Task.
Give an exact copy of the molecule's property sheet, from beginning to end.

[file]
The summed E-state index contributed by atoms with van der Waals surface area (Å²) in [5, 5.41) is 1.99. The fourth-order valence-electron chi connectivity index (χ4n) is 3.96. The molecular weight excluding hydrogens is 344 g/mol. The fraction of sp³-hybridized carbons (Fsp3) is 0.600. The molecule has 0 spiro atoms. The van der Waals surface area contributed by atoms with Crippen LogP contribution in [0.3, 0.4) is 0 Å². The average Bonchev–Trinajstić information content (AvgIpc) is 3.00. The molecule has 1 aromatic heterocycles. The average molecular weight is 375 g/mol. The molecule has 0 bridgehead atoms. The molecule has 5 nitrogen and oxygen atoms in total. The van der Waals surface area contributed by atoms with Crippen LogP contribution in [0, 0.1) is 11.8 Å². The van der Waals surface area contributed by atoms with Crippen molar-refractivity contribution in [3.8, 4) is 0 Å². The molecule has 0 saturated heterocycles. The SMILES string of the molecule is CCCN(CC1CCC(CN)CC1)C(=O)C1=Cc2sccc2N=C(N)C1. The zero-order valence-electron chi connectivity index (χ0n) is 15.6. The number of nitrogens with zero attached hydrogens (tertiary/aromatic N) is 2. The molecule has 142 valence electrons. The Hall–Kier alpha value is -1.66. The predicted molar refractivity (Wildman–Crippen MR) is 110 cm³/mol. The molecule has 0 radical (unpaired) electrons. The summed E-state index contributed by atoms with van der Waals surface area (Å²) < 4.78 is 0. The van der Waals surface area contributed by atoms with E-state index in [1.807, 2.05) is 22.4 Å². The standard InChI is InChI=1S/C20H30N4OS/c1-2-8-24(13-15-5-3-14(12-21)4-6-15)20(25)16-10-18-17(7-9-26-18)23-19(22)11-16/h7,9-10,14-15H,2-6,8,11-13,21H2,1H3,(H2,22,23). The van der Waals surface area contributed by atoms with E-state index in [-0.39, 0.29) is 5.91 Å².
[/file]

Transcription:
The summed E-state index contributed by atoms with van der Waals surface area (Å²) in [5, 5.41) is 1.99. The fourth-order valence-electron chi connectivity index (χ4n) is 3.96. The molecular weight excluding hydrogens is 344 g/mol. The fraction of sp³-hybridized carbons (Fsp3) is 0.600. The molecule has 0 spiro atoms. The van der Waals surface area contributed by atoms with Crippen LogP contribution in [0.3, 0.4) is 0 Å². The average Bonchev–Trinajstić information content (AvgIpc) is 3.00. The molecule has 1 aromatic heterocycles. The average molecular weight is 375 g/mol. The molecule has 0 bridgehead atoms. The molecule has 5 nitrogen and oxygen atoms in total. The van der Waals surface area contributed by atoms with Crippen LogP contribution in [0, 0.1) is 11.8 Å². The van der Waals surface area contributed by atoms with Crippen molar-refractivity contribution in [3.8, 4) is 0 Å². The molecule has 0 saturated heterocycles. The SMILES string of the molecule is CCCN(CC1CCC(CN)CC1)C(=O)C1=Cc2sccc2N=C(N)C1. The zero-order valence-electron chi connectivity index (χ0n) is 15.6. The number of nitrogens with zero attached hydrogens (tertiary/aromatic N) is 2. The molecule has 142 valence electrons. The Hall–Kier alpha value is -1.66. The predicted molar refractivity (Wildman–Crippen MR) is 110 cm³/mol. The molecule has 0 radical (unpaired) electrons. The summed E-state index contributed by atoms with van der Waals surface area (Å²) < 4.78 is 0. The van der Waals surface area contributed by atoms with E-state index in [1.807, 2.05) is 22.4 Å². The standard InChI is InChI=1S/C20H30N4OS/c1-2-8-24(13-15-5-3-14(12-21)4-6-15)20(25)16-10-18-17(7-9-26-18)23-19(22)11-16/h7,9-10,14-15H,2-6,8,11-13,21H2,1H3,(H2,22,23). The van der Waals surface area contributed by atoms with E-state index in [-0.39, 0.29) is 5.91 Å².